Saturday, March 24, 2012

The Narrow Places of Mitzrayim

I'd been thinking about starting a blog for a while now.  My good friend Imabima gave me the impetus by suggesting a project for the beginning of the Hebrew month of Nisan called #BlogExodus.  During each of the fourteen (!) days remaining until we get to Passover, numerous Jewish bloggers and tweeters will be ruminating on different topics related to the Exodus.


Think about your best friends in the whole world.  I'd venture to guess that they share numerous attributes with you: your race, your religion, your socio-economic standing.  Like tends to seek out like.  In a sense, whether we do it consciously or not, we are engaging in a bit of "profiling" every time we make an acquaintance.  Will this person be enough like me that he or she fits into my comfort zone?  Or is there some trait they have that is so foreign and frightening to me that I can't possibly welcome them into my inner circle?

The issue of profiling is at the forefront these days as we grapple with the aftermath of two tragic cases:  the death of Trayvon Martin in Sanford, Florida, and the death of three young Jewish students and a rabbi in Tolouse, France.  Though separated by distance, the two instances have some sad similarities.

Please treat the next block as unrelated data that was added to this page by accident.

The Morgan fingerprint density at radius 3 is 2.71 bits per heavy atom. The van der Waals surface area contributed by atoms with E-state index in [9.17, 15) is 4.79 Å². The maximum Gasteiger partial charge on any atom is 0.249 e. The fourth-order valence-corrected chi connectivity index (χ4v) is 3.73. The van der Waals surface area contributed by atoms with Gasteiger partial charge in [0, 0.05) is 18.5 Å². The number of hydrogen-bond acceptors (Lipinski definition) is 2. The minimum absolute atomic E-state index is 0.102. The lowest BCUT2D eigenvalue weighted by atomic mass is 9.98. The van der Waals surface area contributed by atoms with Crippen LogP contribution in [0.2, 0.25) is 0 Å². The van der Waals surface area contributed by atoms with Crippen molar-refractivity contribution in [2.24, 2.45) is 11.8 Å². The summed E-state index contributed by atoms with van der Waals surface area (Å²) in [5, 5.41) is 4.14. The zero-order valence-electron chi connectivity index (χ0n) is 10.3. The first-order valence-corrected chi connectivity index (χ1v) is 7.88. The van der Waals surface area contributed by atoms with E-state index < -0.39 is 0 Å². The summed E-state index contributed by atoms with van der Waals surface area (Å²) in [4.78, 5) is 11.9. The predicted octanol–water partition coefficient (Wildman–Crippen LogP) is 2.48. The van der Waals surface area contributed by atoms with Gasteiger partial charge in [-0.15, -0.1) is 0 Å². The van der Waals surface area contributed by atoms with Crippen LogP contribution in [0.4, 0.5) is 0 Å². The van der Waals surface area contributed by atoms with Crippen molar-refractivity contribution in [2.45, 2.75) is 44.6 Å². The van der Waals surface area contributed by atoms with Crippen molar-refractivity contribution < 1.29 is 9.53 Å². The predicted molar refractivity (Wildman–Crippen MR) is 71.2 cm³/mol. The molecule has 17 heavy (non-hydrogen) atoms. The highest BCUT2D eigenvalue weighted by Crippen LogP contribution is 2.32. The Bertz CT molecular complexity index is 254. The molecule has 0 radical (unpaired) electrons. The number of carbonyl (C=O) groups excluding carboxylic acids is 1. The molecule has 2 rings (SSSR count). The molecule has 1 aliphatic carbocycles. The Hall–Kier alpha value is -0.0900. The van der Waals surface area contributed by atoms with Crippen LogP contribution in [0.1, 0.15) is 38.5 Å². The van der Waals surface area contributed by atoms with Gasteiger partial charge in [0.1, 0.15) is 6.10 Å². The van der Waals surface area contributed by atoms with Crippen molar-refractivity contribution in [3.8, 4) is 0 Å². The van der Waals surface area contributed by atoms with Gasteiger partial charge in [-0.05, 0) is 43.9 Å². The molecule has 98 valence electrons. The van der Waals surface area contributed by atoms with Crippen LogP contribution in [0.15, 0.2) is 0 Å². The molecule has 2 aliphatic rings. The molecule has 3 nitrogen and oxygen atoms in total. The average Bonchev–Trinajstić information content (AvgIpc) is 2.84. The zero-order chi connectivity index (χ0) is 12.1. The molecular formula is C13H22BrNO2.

George Zimmerman, the shooter in Florida (who does not appear to be Jewish, despite the efforts by some online pundits do depict him as such) and Mohammed Merah, the self-professed al Qaeda sympathizer who was the gunman in France, seem to have been deeply troubled individuals.  Something in them led to perceive the "otherness" of their victims as a threat, and thus they turned to violence.

Quick quiz...which of these objects is the most dangerous?

Our sages teach us that in every generation, we must perceive of the Exodus from Egypt not as an event from long ago in history, but as something that each of us is still experiencing to this very day.  They make a linguistic connection between Mitzrayim, the Hebrew word for Egypt, and the word Metzar, meaning a narrow place.  The idea is that we each have our moments of narrow-mindedness; we each have beliefs and ideals that occasionally constrict and confine us.  If we can break free from this narrowness, perhaps we can find a brighter future.

I may be an idealist, but I believe that someday love will win out over hate and fear, and we'll finally get out of Mitzrayim.

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